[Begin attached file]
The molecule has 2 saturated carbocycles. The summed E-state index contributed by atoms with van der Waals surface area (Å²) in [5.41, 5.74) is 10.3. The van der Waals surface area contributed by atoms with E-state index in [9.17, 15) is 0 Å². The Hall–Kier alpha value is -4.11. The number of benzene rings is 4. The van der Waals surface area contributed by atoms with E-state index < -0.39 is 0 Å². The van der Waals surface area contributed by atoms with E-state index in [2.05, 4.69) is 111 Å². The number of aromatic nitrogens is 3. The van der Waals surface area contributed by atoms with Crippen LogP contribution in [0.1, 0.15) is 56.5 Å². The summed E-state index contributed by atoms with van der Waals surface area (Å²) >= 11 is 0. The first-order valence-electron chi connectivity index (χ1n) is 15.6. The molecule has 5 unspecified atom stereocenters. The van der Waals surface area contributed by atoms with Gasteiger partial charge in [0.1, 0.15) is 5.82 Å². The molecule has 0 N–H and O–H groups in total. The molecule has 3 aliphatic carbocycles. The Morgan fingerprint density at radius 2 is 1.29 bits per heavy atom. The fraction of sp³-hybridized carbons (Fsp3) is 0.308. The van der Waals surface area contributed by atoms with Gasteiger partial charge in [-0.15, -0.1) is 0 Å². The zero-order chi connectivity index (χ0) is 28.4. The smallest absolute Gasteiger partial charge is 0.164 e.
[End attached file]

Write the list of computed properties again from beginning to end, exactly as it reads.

The molecule has 2 saturated carbocycles. The summed E-state index contributed by atoms with van der Waals surface area (Å²) in [5.41, 5.74) is 10.3. The van der Waals surface area contributed by atoms with E-state index in [9.17, 15) is 0 Å². The Hall–Kier alpha value is -4.11. The number of benzene rings is 4. The van der Waals surface area contributed by atoms with E-state index < -0.39 is 0 Å². The van der Waals surface area contributed by atoms with E-state index in [2.05, 4.69) is 111 Å². The number of aromatic nitrogens is 3. The van der Waals surface area contributed by atoms with Crippen LogP contribution in [0.1, 0.15) is 56.5 Å². The summed E-state index contributed by atoms with van der Waals surface area (Å²) >= 11 is 0. The first-order valence-electron chi connectivity index (χ1n) is 15.6. The molecule has 5 unspecified atom stereocenters. The van der Waals surface area contributed by atoms with Gasteiger partial charge in [0.1, 0.15) is 5.82 Å². The molecule has 0 N–H and O–H groups in total. The molecule has 3 aliphatic carbocycles. The Morgan fingerprint density at radius 2 is 1.29 bits per heavy atom. The fraction of sp³-hybridized carbons (Fsp3) is 0.308. The van der Waals surface area contributed by atoms with Gasteiger partial charge in [-0.15, -0.1) is 0 Å². The zero-order chi connectivity index (χ0) is 28.4. The smallest absolute Gasteiger partial charge is 0.164 e.